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Google's Dart 2.1: X Things to Know

Mar 20, 2019 9:05:00 AM

shutterstock_1119271403 medHere at AndPlus, we take a targeted approach to everything we do. Thanks to our fine-tuned, Agile-based development process, our clients tell us we consistently hit the bullseye. That’s why, even though we try to keep sharp objects out of our developers’ hands, we’re excited about a relatively new programming language called Dart.

Regular readers of this blog will notice that we’ve reported on numerous new and up-and-coming programming languages over the last couple of years, not to mention myriad frameworks to support them. So you may be wondering: What’s so special about yet another cleverly named programming language?

Dart: A Brief History

Before we can explain our interest in Dart, it helps to know a bit about how it came to be, and where it stands now.

Dart started life as a Google project; the first version appeared in 2011. Among its original motivations was to fill a perceived need to have a general-purpose, cross-platform language for server-side applications, web apps, and mobile apps. The idea was for it to work side-by-side with, and eventually supplant, JavaScript as the standard language of the web.

Things didn’t quite turn out that way; even with all of Google’s considerable influence on the web development ecosystem, JavaScript is quite mature and well established. Few browser developers (in particular, Microsoft and Mozilla) are willing to put in the effort to support an additional, upstart language in their products.

So a few years ago, Google changed tack and positioned Dart as a “compile-to-JavaScript” language—in other words, when Dart code is compiled using Google’s dart2js tool, the result is JavaScript code that runs on any browser.

Why Dart?

“Okay,” you’re thinking, “so what’s the point? Why not just write JavaScript in the first place and eliminate the middleman?”

Recall that Dart was designed as a cross-platform language. The same Dart code can be compiled to JavaScript or, by using Flutter, Google’s cross-platform mobile app software development kit (SDK), it can be compiled to Android or iOS mobile app executables. This flexibility means reduced development effort and complexity.

That’s the main advantage of Dart. Another is that it’s quite similar to other object-oriented languages, such as C++, C#, and Java. For developers familiar with one or more of those languages, Dart presents a gentle learning curve.

Besides all of that, some developers have found that writing Dart code and compiling it to JavaScript shortens the development cycle compared to writing native JavaScript. In addition, in many cases, the compiled JavaScript code runs faster than the equivalent human-written JavaScript code.

Dart: Recent Developments

Early 2018 saw the release of version 2.0 of Dart, which had already transitioned from an in-house Google project into an open-source, community-supported project. Dart 2.0 was a major update, incorporating improvements across the board to make the language more robust and usable.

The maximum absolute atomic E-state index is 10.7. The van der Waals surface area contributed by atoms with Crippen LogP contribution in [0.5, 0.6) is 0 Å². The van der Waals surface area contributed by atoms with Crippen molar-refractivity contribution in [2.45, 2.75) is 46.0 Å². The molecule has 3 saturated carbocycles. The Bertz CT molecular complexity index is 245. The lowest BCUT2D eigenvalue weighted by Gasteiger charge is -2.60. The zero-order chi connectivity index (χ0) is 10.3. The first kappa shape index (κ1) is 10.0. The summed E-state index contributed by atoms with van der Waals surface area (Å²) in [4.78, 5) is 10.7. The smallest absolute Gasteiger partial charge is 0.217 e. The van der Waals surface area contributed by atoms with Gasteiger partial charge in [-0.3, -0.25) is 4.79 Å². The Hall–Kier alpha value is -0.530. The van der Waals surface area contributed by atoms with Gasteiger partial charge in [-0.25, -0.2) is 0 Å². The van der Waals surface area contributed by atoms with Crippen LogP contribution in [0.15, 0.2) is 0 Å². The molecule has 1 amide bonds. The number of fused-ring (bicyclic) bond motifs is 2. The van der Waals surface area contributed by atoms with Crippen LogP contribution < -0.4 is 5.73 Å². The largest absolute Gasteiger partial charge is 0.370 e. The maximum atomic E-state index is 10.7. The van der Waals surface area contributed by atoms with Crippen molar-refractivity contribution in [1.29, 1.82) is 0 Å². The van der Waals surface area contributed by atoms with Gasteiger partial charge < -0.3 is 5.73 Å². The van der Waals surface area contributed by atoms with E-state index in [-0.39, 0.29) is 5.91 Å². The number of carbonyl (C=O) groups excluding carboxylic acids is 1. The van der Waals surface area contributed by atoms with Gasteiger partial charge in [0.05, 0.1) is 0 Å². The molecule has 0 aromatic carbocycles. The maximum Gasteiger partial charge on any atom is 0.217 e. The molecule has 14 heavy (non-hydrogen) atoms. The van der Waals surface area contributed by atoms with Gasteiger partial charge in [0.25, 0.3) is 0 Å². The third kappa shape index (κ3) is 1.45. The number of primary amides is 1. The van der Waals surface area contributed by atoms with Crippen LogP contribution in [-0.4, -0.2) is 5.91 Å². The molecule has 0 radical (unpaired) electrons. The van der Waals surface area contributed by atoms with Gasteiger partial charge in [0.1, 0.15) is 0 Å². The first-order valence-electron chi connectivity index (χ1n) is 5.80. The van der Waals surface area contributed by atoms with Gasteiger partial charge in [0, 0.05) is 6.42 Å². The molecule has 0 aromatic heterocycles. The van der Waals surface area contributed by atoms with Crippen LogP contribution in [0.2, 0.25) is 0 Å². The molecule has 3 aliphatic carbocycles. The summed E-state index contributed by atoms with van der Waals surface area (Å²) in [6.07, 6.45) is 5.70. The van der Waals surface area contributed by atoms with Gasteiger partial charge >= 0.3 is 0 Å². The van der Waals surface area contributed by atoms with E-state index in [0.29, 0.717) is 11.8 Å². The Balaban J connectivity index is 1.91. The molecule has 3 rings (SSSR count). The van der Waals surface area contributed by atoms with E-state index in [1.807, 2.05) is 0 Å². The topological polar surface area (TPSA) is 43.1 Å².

In the year since the release of Dart 2.0, the Dart community has unleashed two incremental releases, which collectively offer enhancements such as:

  • Automatic integer-to-double conversion
  • Support for mixins (a way to reuse code from one class in multiple class hierarchies)
  • Compile-time type checking
  • Compilation performance improvements
  • Support for set literals, in addition to previously supported maps and lists

Stuff only a developer could love, in other words.

Bottom Line

The main takeaway from all this is that Dart is a real thing, and even if it never achieves its original lofty goal of pushing JavaScript aside as the de facto standard language of Web app development, it still has carved out a solid niche for itself.

Dart is widely used within Google, particularly by its AdWords and AdSense teams, and it is gaining traction outside Google as well. The effort by its open-source development community to implement the major Dart 2.0 reboot and the steady stream of improvements since then show that there is serious interest in the language on the part of the general development community.

Hence our interest at AndPlus in this emerging language. More of our clients are interested in applications that have the flexibility to be efficiently deployed on multiple platforms, perhaps changing focus over time in response to changing market trends. Dart provides this level of flexibility and appears to be here to stay. We are adding Dart to our toolbox and will closely follow its continued development.

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Brian Geary

Written by Brian Geary

Brian is a true believer in the Agile process. He often assists the development process by performing the product owner role. In addition to his technical background, he is an experienced account manager with a background in design and marketing.

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